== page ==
Corporate-class RAID is a rather complicated and pricey proposition, but there are several simplified, low-cost systems on the market. If you need a RAID with legacy connectivity, the Glyph Technologies StudioRAID 2-Bay USB 3.0 RAID Array is compatible with Windows and Mac, and is available in capacities of 2TB, 4TB, 6TB, 8TB, 10TB, 12TB, and 16TB. It is armed with USB 3.0, FireWire800, and eSATA connectivity to provide your system with RAID 0, 1, JBOD, and SPAN modes. The StudioRAID4 4-Bay USB 3.0 RAID Array allows users to choose from capacities of 4TB, 8TB, 12TB, 16TB or 32TB, features the same connectivity options, and offers RAID 0, 1, 3, 5, 10, and JBOD. If you need something more portable, Glyph Technologies also makes the StudioRAID mini 2-Bay USB 3.0 RAID Array, which is equipped with 1TB, 2TB, or 4TB hard drives, or 512GB or 2TB SSDs. The StudioRAID mini retains the same connectivity options, but only supports RAID 0 and 1.

Glyph Technologies 4-Bay RAID Array

If you’re using Thunderbolt 2 connectivity and require more drive bays and processing power, the Areca ARC-8050T2 8-Bay Thunderbolt 2 RAID Enclosure has dual Thunderbolt 2 ports, an 800 MHz Dual Core CPU, 1GB of RAM, eight 2.5/3.5" drive bays, and support for RAID 0, 1, 1E, 3, 5, 6, 10, 30, 50, and 60, and is compatible with Windows and Mac.

Areca 8-Bay RAID Enclosure

For the ultimate in storage and speed, the LaCie 12big 12-Bay Thunderbolt 3 RAID Array takes advantage of the 40 Gb/s Thunderbolt 3 bus and is available in capacities of 48TB, 72TB, 96TB, and 120TB. It supports hardware RAID 0, 1, 5, 6, 10, and 50, and can also be used with native 10 Gb/s USB 3.1 Type-C, or as USB Type-A via an included cable. If twelve 3.5" SATA drive bays are too much, but you still require Thunderbolt 3, LaCie also makes the 6big 6-Bay Thunderbolt 3 RAID Array. It features the same connectivity and RAID support, but only six 3.5" SATA drive bays that come pre-configured as 24TB, 36TB, 48TB, or 60TB.

LaCie 6-Bay RAID Array

If you’re looking for a less traditional RAID, you may want to investigate the Drobo 5D for Thunderbolt connectivity, the Drobo 5Dt for Thunderbolt 2 connectivity, Drobo 5C for USB 3.0 Type-C connectivity, and for network connectivity, the Drobo 5N. You’ll need to bring your own 3.5" SATA hard drives to the party, but this is a good thing. Unlike traditional RAID housings, Drobo doesn’t require all the hard drives to be the same brand, capacity, or speed. You’ll need at least two hard disks to get started. From there, you can expand as needed by replacing the smallest capacity drive with a larger one.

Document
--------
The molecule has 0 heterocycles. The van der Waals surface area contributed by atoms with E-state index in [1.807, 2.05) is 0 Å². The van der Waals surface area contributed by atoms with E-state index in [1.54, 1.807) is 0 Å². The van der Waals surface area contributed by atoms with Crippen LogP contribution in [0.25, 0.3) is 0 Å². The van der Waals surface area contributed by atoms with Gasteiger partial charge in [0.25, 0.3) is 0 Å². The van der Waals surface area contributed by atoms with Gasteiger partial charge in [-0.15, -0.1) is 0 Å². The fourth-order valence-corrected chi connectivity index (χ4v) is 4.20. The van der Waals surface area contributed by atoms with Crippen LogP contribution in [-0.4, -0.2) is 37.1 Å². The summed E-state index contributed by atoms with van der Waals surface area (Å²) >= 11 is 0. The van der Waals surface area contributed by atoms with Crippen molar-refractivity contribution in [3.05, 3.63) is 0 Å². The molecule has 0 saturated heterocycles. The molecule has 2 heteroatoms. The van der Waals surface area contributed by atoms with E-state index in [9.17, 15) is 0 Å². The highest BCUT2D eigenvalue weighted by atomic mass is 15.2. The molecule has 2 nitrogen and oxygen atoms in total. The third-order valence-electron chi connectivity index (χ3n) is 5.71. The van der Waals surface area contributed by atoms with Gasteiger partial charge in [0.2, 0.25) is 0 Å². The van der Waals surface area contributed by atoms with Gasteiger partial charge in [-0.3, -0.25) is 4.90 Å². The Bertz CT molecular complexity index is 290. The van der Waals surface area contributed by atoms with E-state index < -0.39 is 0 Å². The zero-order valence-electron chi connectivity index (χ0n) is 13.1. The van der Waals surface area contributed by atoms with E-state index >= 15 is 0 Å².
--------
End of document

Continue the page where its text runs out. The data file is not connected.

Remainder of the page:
Safeguard Your Backup

Now that we’ve discussed how to back up your digital life, it’s worth mentioning that you may want to take steps to safeguard your backup. I’m not talking about creating a second 1:1 copy of your data, but merely ensuring that the backup process is able to successfully finish. One factor that can lead to data loss is sudden power outages, and nothing is worse than losing power while performing a backup. Not only will the backup job immediately stop, but if the odds are truly stacked against you, an improper shutdown could corrupt your original data and even your backup drive. To this end, it’s worth looking at four UPS (Uninterruptible Power Supply) units from APC—the Back-UPS Pro BX850M, BX1000M, BX1350M, and BX1500M. Each of these will provide several NEMA5-15R battery backup and surge outlets that will allow your electronics stay on long enough so they may be properly shut down in the event of a power outage, and the higher the power output, the longer your peripherals will remain powered on. These units also protect against power surges and spikes, feature Automatic Voltage Regulation, and 1Gb dataline protection for communications.

Drobo 5N 5-Bay NAS Storage Array

Summing Up the Backup

Hard drive failure is never a question of if. It’s a matter of when. Your digital life is your life. Protect it. With integrated back-up features available in most modern operating systems and the relatively low cost of external hard drives and RAID units, there’s really no excuse not to care for your precious data. If you make one technology resolution this spring, make it to back up.